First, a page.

should she win her party's nomination

lapot

Senior Member
Hello. I've come across the following sentence in the TV. Actually, in a series where a reporter is talking about the presidential champagne.

'And rumors coming out of Vice President's camp detail a preliminary short list of running mates should she, as expected, win her party's nomination.'

I see it a little weird so, I've got two questions.

1) is this sentence the same that? :
'And rumors coming out of Vice President's camp detail a preliminary short list of running mates if she, as expected, win her party's nomination.'

2) Why is it said 'should she'. Is it a matter of emphasis? I mean, Could be possible to say: "...she should, as expected..." switching the words.

Thanks in advance!
 
  • cyberpedant

    Senior Member
    English USA, Northeast, NYC
    1) is this sentence the same that? :
    'And rumors coming out of Vice President's camp detail a preliminary short list of running mates if she, as expected, win her party's nomination.'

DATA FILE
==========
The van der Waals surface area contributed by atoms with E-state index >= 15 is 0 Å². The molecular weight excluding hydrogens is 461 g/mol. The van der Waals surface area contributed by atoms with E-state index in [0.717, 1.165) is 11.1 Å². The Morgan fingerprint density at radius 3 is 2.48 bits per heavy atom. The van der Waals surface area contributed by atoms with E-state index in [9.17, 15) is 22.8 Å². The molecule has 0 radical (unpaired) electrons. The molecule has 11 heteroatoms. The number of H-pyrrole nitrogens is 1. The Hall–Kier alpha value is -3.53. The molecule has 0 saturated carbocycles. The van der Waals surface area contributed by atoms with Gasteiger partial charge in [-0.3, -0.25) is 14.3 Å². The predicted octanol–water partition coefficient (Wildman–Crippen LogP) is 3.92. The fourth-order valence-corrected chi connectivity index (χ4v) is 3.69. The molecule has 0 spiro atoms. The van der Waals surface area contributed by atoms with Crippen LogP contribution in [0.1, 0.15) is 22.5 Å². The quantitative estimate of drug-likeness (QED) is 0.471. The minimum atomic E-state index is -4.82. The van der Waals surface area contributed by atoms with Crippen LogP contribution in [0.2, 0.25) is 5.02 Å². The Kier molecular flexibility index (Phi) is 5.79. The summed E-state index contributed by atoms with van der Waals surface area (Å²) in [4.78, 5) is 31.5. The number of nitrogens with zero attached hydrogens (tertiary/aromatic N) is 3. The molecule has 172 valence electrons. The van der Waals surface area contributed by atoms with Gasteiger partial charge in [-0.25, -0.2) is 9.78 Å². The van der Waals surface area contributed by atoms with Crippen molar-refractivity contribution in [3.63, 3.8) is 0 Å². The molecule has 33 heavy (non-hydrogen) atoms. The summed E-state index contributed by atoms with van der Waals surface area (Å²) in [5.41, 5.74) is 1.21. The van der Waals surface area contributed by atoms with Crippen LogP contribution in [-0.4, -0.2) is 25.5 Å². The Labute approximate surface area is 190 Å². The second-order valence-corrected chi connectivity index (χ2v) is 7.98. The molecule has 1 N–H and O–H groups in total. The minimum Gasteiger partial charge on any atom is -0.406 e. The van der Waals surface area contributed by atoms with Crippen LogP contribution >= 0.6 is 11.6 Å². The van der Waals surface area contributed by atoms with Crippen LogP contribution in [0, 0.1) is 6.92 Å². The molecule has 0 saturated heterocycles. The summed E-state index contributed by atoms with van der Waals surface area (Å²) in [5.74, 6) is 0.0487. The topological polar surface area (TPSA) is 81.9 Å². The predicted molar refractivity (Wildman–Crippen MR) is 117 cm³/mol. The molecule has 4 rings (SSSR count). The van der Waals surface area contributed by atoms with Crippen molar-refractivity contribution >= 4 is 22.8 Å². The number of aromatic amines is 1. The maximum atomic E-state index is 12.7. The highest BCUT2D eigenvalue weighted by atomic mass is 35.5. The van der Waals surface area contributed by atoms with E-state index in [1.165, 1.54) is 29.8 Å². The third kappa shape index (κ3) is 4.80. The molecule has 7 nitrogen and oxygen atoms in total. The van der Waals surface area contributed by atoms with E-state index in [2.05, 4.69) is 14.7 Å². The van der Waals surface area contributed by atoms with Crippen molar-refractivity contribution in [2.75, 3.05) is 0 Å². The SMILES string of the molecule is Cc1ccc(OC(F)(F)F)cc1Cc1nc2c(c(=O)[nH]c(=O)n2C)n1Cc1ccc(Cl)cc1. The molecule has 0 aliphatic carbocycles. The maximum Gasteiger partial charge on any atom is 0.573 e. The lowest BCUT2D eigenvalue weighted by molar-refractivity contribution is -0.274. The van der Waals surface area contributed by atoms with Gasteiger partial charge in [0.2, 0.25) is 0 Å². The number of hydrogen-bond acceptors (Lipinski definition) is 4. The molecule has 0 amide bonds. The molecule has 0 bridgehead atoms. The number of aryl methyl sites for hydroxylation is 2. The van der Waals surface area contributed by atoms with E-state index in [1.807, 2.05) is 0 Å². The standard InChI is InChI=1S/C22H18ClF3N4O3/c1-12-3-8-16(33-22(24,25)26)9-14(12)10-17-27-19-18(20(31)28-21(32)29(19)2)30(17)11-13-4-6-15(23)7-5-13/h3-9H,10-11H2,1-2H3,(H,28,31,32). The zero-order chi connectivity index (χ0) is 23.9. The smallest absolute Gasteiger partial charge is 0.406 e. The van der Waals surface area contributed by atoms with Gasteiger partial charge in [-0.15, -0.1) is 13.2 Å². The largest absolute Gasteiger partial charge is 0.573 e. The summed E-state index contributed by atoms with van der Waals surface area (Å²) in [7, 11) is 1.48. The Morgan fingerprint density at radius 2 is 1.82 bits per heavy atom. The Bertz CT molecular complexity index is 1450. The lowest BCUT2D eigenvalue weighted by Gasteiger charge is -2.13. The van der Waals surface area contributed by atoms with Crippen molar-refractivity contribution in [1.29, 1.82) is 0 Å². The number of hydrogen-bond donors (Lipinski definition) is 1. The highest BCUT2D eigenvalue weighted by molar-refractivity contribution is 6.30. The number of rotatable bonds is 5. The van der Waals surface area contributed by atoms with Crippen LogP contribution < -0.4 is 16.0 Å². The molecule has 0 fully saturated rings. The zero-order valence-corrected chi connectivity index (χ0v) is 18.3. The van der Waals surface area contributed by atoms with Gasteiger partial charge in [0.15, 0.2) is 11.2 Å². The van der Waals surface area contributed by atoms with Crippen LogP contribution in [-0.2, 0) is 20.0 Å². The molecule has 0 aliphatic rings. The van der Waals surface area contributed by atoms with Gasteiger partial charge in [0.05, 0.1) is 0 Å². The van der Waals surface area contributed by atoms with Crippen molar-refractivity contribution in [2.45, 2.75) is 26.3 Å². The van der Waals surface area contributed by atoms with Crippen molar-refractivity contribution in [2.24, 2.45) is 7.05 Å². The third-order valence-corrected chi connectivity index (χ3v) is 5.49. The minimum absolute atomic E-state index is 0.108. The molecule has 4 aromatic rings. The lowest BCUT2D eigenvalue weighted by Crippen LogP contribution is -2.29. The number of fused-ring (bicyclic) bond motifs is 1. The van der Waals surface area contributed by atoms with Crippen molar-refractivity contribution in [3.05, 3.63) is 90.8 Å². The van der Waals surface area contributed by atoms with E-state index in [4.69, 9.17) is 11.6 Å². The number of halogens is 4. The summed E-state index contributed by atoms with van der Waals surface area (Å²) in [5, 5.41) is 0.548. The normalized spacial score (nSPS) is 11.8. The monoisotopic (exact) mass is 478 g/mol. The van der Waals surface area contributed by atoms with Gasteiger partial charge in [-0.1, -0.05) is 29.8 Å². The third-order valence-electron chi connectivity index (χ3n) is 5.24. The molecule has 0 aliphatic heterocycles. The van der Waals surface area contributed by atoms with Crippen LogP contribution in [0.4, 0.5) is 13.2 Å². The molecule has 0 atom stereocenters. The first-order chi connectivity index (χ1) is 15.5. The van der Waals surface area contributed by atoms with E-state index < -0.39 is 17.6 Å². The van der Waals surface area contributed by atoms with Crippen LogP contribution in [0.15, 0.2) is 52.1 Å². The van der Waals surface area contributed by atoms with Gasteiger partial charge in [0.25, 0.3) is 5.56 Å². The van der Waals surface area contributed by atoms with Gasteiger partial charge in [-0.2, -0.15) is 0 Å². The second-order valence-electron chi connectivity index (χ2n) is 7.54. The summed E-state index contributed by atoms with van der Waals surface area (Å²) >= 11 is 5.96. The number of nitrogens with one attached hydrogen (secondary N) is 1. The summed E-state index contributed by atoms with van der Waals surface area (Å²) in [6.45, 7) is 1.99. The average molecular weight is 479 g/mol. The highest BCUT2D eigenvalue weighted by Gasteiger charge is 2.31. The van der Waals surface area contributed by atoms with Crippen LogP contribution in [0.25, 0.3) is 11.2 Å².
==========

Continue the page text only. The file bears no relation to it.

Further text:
"If she were to win...." is equivalent to "should she."

    2) Why is it said 'should she'. Is it a matter of emphasis? I mean, Could be possible to say: "...she should, as expected..." switching the words.

    The inversion (should she) here expresses the fact that the verb is in the conditional. Perhaps someone can come up with a "rule" for this.
     

    entangledbank

    Senior Member
    English - South-East England
    It's the same as 'if she wins . . .', with a inflected verb. There's no real difference in meaning; 'should' is a little more formal. It can't be 'she should': it's the inversion that makes it conditional (equivalent to 'if'):

    if she wins [inflected 'wins']
    if she should win [modal 'should' followed by plain form 'win']
    should she win [conditional inversion, no 'if']

    There must be many previous threads about 'should' and 'if'.
     
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